Sun. Feb 25th, 2024

Federal dental care plan: tensions between dentists in Quebec and Ottawa

Open in full screen mode

The Association of Dental Surgeons of Quebec asks its members not to register as a provider under the new federal dental care plan. (Archive photo)

  • Estelle Côté-Sroka (View profile)Estelle Côté-Sroka

Speech synthesis, based on artificial intelligence, makes it possible to generate spoken text from written text.

The Association of Dental Surgeons du Québec (ACDQ) is asking its members not to register as a provider under the new federal dental care plan, Radio-Canada has learned. Canada's New Democratic Party (NDP) is urging Ottawa to resolve the impasse or the Liberals could pay the price.

We suggest you wait for our instructions before registering, indicates the president of the ACDQ, Carl Tremblay, in a letter addressed to the members of the Association, of which Radio-Canada has obtained a copy. He affirms that several formal requests from the group remain unanswered after intense negotiations with the government.

We have asked the government to remove from its various communications, including its website, any mention stating that dental care providers are ''encouraged'' to respect the [federal] rate scale, writes the president in his press release. This wording implies [that Ottawa] expects dentists to offer their services at a discount, to the detriment of their remuneration, continues Dr. Carl Tremblay.

Open in full screen mode

Dr. Carl Tremblay is president of the Association of Dental Surgeons of Quebec. (File photo)

Government sources confirmed to Radio-Canada that Ottawa strongly discourages oral care professionals from charging beyond the rates established in the Canadian system. Even people with an annual household income of less than $70,000 will have no guarantee of free treatment, as dentists may charge additional fees to their clients.

The president of the ACDQ urges the government to clarify to the population that the new federal dental insurance plan does not provide free access to dental care. He specifies that the Order of Dentists of Quebec had confirmed that no discount could be granted to a [particular] group due to the code of ethics.

He reminds dentists in his missive that they can charge their usual rates to their clients, particularly out of concern for fairness towards other patients who are not covered by the federal dental care plan.

Loading in progressChild protection: a “historic moment” for Indigenous people

ELSE ON NEWS: Child protection: a “historic moment” for Indigenous people

In a written statement, Dr. Carl Tremblay deplores that the government has chosen to establish, for its own reasons, a fee schedule well below the fee schedules of the provinces and territories.

It is the government's responsibility to explain things transparently to Canadians rather than leaving it to dentists are odious to do it.

A quote from Dr. Carl Tremblay, president of the Association of Dental Surgeons of Quebec

Carl Tremblay also deplores the fact that Canadians eligible for the federal insurance plan are obliged to be treated by a dentist who participates in the program. In his message to ACDQ members, he points out that patients lose their freedom to choose the dentist they trust. The president of the Association claims to have requested that dentists who have not joined the program be able to treat registered patients and that they be reimbursed by the federal government.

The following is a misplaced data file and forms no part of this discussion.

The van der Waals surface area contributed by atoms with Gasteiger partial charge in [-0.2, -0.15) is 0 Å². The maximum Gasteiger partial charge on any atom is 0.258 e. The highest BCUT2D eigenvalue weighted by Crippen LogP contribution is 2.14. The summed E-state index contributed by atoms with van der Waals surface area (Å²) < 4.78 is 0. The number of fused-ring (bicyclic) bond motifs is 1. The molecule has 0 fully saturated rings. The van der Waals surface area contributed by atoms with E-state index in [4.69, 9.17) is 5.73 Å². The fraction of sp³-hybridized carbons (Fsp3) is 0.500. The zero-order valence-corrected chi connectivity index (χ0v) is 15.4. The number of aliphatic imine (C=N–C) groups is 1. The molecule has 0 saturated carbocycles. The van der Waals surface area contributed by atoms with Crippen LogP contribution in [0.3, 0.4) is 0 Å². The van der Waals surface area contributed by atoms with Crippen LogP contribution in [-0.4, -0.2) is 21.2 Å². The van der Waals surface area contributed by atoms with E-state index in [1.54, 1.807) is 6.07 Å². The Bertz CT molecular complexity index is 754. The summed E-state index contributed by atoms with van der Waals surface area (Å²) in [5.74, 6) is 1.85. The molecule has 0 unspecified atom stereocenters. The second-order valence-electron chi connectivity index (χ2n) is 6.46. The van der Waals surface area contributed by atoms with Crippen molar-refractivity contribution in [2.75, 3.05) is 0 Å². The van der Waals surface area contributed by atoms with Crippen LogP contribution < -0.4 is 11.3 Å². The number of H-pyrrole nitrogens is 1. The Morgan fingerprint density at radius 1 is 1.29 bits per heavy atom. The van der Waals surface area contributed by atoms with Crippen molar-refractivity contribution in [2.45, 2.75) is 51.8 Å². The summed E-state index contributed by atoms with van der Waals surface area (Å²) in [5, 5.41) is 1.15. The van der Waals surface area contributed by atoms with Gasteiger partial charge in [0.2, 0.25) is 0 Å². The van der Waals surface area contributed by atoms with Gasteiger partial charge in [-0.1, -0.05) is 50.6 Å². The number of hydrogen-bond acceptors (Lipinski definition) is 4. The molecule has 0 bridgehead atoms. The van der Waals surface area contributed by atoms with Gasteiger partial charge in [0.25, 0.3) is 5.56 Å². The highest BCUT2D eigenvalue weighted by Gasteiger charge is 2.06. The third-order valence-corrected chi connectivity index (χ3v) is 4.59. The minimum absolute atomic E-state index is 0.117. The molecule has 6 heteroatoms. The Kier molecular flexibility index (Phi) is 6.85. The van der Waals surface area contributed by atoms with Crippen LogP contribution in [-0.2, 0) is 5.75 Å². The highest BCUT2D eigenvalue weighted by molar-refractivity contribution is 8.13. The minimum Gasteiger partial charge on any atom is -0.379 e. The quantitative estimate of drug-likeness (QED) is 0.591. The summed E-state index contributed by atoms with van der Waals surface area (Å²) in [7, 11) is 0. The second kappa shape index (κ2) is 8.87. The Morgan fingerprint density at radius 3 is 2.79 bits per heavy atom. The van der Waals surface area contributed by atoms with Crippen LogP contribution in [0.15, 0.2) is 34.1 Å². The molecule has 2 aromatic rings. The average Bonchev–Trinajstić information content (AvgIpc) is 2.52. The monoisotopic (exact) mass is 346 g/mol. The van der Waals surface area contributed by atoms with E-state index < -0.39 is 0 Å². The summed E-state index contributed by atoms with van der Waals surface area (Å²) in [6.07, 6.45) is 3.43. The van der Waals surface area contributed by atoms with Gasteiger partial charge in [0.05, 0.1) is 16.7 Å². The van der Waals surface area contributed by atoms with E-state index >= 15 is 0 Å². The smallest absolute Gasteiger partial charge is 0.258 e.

The provincial group also expresses reservations regarding the involvement of Sun Life as administrator of the insurance plan. The ACDQ wants to prevent reimbursement requests from this intermediary from generating unnecessary tasks for dentists.

For all these reasons, the ACDQ therefore recommended that dentists wait for clarification before registering as a provider of the program, argues Dr. Carl Tremblay in a statement.

Canada's NDP is urging the Liberal government to find solutions to these issues so that the federal dental insurance plan can be deployed. This program is a condition imposed by the NDP to support Justin Trudeau's minority Liberal government in key votes in the House of Commons.

It is essential that this moves forward, […] if the Liberals do not respect this, they will have to pay the price and the consequences.

A quote from Alexandre Boulerice, deputy leader of the New Democratic Party of Canada

The deputy leader of the NDP, Alexandre Boulerice, recalls that his party imposed the condition that families earning less than [$70,000] per year have access to dental care completely free.

Open in full screen mode

Deputy leader of the New Democratic Party of Canada, Alexandre Boulerice. (Archive photo)

In an interview, Mr. Boulerice said that the federal government, thanks to the work of the NDP, will foot the bill for these people there and we don't want there to be additional costs.

If people don't have access to dentists, and it's not paid for by the federal government as […] agreed with Justin Trudeau's government, that could be an irritant, that's going to be a problem.

A quote from Alexandre Boulerice, deputy leader of the New Democratic Party of Canada

The office of the federal Minister of Health assures that the federal government will continue to collaborate with oral health professionals during the implementation of the [plan] to ensure that Canadians can get the care they need.

Open in full screen mode

Federal Health Minister Mark Holland. (File photo)

In a written statement, Mark Holland's office says it has conducted constructive consultations with all oral health professionals and regulatory bodies, including provincial and territorial dental associations.

With the collaboration of Louka Jacques

  • Estelle Côté-Sroka (View profile)Estelle Côté-SrokaFollow

By admin

Related Post